Opinion | The necessity of NATO

Many years ago, I took my children to visit the sites of the D-Day landings in Normandy. I wanted them to understand the sacrifices that others had made so that Europe and North America could enjoy the benefits of life, liberty and the pursuit of happiness. We saw three of the beaches whose names echo through history: Omaha, Utah, Juno. Those beaches remain a memorial to the idea that, together, we can overcome any threat, no matter how great.

We understand the future that could have befallen not only Europe, but the entire world, if North America had not helped Europe in its hour of need. And we know that those landings created a unique bond between our continents.

That bond remains vital for the preservation of our values and our security. But, after the Cold War, many assumed that its institutional embodiment – the North Atlantic Treaty Organisation – would fade away. It did not, because our bond is based not just on common threats, but on shared ideals. It could no more fade away than our desire for freedom could wane. NATO needed no external reasons to exist. Yet history would provide them soon enough.

In Bosnia and Kosovo, NATO intervened to stop massive human-rights violations. In Libya, we enforced a United Nations Security Council resolution to protect civilians. And in Afghanistan, we are denying a safe haven to extremists.

The Alliance has evolved into a true security-management organization that is flexible, efficient – and cost-effective. The threats have changed, and become more global, and we have changed to meet them.

NATO is developing a ballistic-missile defence capability to protect our European populations and territory against a grave and growing threat. In the Indian Ocean, NATO is working with the European Union and many others to police major sea lanes threatened by pirates. And, in countries around the world, it carries out tasks such as de-mining, disaster relief, advising on how to bring military forces under democratic control and working closely with the UN to prevent harm to children.

Efforts like these may not make headlines. But security is like health – you never notice it until it takes a turn for the worse. This is why you need insurance. And NATO is the most solid security insurance that the world has. Signed by 28 members, it has delivered security benefits to all Allies, year after year, for more than six decades.

Last weekend in Chicago, representatives of roughly 60 member states, partner countries and international organisations assembled for NATO’s latest summit, the largest in the Alliance’s history, to tackle some of the biggest security questions of our time.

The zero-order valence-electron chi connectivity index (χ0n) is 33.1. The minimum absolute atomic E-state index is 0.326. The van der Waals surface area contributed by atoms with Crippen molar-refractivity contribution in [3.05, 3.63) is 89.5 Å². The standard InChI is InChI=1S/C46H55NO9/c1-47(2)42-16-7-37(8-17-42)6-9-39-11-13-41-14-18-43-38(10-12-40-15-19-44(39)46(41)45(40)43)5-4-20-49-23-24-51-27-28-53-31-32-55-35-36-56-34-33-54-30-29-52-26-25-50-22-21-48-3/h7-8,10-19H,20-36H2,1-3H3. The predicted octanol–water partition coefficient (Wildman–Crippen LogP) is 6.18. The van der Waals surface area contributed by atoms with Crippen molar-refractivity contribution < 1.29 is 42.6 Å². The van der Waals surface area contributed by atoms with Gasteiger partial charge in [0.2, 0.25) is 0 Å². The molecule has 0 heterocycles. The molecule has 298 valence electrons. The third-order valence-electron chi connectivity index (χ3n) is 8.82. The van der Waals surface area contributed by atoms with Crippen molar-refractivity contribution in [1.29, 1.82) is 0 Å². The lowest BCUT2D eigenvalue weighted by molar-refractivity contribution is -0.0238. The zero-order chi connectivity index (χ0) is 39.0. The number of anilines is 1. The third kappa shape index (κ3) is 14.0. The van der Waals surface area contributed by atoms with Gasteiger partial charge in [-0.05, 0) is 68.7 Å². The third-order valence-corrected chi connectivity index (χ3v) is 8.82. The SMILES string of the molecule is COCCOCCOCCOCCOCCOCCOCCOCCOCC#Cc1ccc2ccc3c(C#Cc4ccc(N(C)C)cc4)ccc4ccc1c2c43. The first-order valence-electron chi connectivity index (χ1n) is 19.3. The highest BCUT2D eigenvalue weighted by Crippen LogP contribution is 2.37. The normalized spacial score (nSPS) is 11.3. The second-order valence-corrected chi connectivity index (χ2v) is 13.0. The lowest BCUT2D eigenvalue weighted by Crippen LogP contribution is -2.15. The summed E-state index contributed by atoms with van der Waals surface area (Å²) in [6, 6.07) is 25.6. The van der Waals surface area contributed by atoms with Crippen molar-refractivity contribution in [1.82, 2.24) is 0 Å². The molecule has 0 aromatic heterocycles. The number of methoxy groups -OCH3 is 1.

Our discussions focused on three issues: the transition to full Afghan security responsibility, the continued development of Allied military capabilities and NATO’s global network of partnerships.

Firstly, we reaffirmed our commitment to Afghanistan’s stability and security. Over the next few months, our role will shift from combat to training and mentoring. And, by the end of 2014, Afghans will have full responsibility for their own security.

Secondly, as our military involvement in Afghanistan nears completion, we must look ahead and develop new capabilities for a new era. At a time when defence budgets are being slashed across the Alliance, this requires a new approach.

By working together to maximise our assets and resources, we can do more with what we have. This is the essence of ‘Smart Defence’. In Chicago, the Allies committed to this approach as a long-term strategy for improving NATO’s capabilities.

Finally, partnerships will figure prominently on the agenda in Chicago. Over the past 20 years, NATO has created a network of security partnerships with countries around the world. Unlike Allies, partners are not covered by Article 5, the North Atlantic Treaty’s collective-defence clause. But transnational threats demand multinational solutions, and our partnerships help us to address common challenges.

NATO holds regular consultations with all of our partners. The Alliance helps interested partners with defence reform. And many of our partners bring valuable capabilities and expertise to our operations.

I began by noting my personal identification with the bond between North America and Europe. But this attachment goes deeper than you think. Chicago has long been a home for many European immigrants. My own son lives in Illinois, not far from Chicago, with his wife and two children. Of my four grandchildren, two are European and two are American.

When I think about reasons to preserve our transatlantic bond for future generations, I don’t think about my security. I think about theirs. And that is the only reason I need.

The author is the secretary general of NATO and a former prime minister of Denmark.

© Project Syndicate